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Thursday, 24 February, 2000, 18:45 GMT
Co-op faces an uncertain future

Supermarket aisle
Co-op used to be top of the supermarket league


Today it's almost impossible to believe, but only 15 years ago Co-op was the biggest food retailer in Britain.

Then came the supermarket revolution with its craze for ever-bigger out-of-town stores, lower prices, loyalty cards, cheap petrol, three-for-two multi-buys, and vast car parks to cater for a newly car-dependent society.

Sainsbury's, Asda, Tesco, and Safeway rode the wave of change while the daddy of them all, Co-op, slumped into the shadows.

It now ranks fifth in the supermarket league and such is the concern for its future that Tony Blair has announced a commission to review its operations.

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Co-op, or The Co-op as it is affectionately referred to, has been a familiar presence on Britain's high streets for more than 150 years.

It was founded on ethical principles in 1844 as a reaction to consumer exploitation. Twenty-eight working men opened a shop in Rochdale that sold "wholesome food at reasonable prices".

Members were able to share in the profit according to the amount they purchased. This eventually became the famous co-operative dividend, better known as the "divi".

The movement prospered and spread around the world, championing the principle of profit distribution over that of raising finance on the stock market.

But in 1997 its survival was threatened when it became the focus of entrepreneur Andrew Regan. It escaped a buy-out then, but has more recently drawn attention from US finance house Babcock & Brown.

Vast and complex

Britain's current co-operative movement is a vast and complex structure of 45 autonomous societies spanning activities as diverse as food retailing, banking, farming, opticians, insurance and undertakers.

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The biggest two societies, the loss-making Co-operative Retail Services (CRS) and the profit-making Co-operative Wholesale Society (CWS) account for about half of its trading and are in the process of merging.

All the societies are linked through the Co-operative Union which has close links with the Labour Party and currently sponsors a handful of Labour MPs.

But in today's cut-throat consumer environment, Co-op's dated image and perceived lack of dynamism have appeared increasingly at odds with what consumers want.

The new review - the second in Co-op's history - will look at the role and purpose of the movement and recommend changes to turn around the lumbering giant.

Long-term outlook 'bleak'

Retail analyst Richard Hyman says the long-term outlook is bleak for Co-op.

"The Co-op has been in decline throughout the post-war period. It's possible to slow that decline but I don't think it's possible to put it in reverse," says Mr Hyman, chairman of Verdict Research.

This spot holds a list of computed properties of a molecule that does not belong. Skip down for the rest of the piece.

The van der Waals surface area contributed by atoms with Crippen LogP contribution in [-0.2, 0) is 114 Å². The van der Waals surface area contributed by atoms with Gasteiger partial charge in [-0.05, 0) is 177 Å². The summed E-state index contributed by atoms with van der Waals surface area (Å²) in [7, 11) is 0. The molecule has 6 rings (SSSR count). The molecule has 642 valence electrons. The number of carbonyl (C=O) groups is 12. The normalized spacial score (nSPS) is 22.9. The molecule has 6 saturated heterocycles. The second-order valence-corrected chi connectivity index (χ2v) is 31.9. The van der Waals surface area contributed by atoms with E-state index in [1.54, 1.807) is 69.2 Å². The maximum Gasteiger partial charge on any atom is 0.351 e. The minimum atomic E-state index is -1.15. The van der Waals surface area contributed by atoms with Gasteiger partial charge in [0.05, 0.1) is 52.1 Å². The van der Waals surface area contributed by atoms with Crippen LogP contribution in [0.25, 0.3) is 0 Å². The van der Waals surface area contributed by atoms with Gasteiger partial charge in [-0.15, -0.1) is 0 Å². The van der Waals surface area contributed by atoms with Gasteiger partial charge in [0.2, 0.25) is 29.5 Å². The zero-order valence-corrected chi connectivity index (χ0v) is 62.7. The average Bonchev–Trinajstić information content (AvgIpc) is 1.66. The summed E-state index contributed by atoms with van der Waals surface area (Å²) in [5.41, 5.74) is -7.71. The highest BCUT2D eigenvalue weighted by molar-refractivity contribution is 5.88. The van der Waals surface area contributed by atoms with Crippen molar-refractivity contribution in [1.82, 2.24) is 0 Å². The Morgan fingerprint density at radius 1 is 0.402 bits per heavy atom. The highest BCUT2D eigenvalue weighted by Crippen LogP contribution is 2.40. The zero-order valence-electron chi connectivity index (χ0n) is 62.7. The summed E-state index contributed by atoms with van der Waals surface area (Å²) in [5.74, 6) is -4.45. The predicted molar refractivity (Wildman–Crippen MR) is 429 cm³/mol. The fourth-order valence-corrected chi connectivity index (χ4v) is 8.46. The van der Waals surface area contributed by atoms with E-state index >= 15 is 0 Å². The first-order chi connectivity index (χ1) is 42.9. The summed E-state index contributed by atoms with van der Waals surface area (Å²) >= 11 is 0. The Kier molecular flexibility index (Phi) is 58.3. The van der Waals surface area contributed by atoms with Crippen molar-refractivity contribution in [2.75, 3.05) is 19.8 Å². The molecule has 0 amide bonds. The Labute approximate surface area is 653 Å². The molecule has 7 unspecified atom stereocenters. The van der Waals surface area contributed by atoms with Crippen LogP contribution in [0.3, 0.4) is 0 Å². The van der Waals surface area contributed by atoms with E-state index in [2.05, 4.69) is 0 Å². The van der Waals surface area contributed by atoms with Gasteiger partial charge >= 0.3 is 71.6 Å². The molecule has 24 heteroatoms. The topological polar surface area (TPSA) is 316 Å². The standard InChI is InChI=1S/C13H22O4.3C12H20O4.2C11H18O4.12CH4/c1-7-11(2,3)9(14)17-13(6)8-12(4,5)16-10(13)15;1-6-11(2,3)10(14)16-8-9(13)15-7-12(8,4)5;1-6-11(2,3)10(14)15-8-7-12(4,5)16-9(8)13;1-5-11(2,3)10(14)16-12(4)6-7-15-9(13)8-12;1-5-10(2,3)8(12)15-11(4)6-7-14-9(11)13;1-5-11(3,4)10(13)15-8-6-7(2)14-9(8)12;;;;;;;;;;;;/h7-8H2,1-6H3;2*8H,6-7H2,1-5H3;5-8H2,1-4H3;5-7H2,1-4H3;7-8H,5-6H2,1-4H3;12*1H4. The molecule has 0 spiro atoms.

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Its unwieldy structure, where many of the societies are fiercely independent, is perhaps its biggest drawback, he says.

"It moves very slowly and often cannot attract or retain the best people. It does not have access either to the relatively cheap capital available to public companies."

"It's as much a state of mind than anything else," says Mr Hyman, who points to the success of Waitrose, part of the privately held John Lewis Partnership, as a worthy comparison.

But Co-op insists it is in a strong position to turn itself around.

It claims nine million members, mostly staff and customers, and has been acquiring businesses at a rate of one per week in recent months, including several stores from the Somerfield chain.

Sensibly, according to analysts, Co-op has chosen to concentrate on the neighbourhood grocery market, rather than wade into the out-of-town sector, dominated by the big names.

Return of the divi?

A spokesman for CWS said the loyalty card might even pave the way for a return of the annual divi. Previously customers had to collect all their receipts over a year and send them off.

Clive Vaughan, director of Corporate Intelligence retail analysts, says the multiple societies are hampering a solid image.

"The reason, Tesco, Sainsbury's and Asda overtook them was they could project themselves as a single entity. People knew who Tesco were and it was the same, their prices were the same, whether you were in Scotland or London," says Mr Vaughan.

He sees the achievement of the Co-operative Bank as an important lesson. The bank has prospered through its image of ethical investment.

"The key in my view for the Co-op is to be much more of an ethical retailer. It should be at the forefront of things like anti-GM foods, organic production and the like," says Mr Vaughan.

"It actually does all these things but it doesn't get its message across."

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See also:
23 Jul 99 |  Northern Ireland
Co-op superstore sold to retail rival
05 May 99 |  The Company File
Co-op closes its non-food stores
14 Apr 99 |  The Company File
Co-op bank profits soar
30 Mar 99 |  UK
Co-op pulls out of GM trials
26 May 98 |  Business
Co-op fights to halt decline

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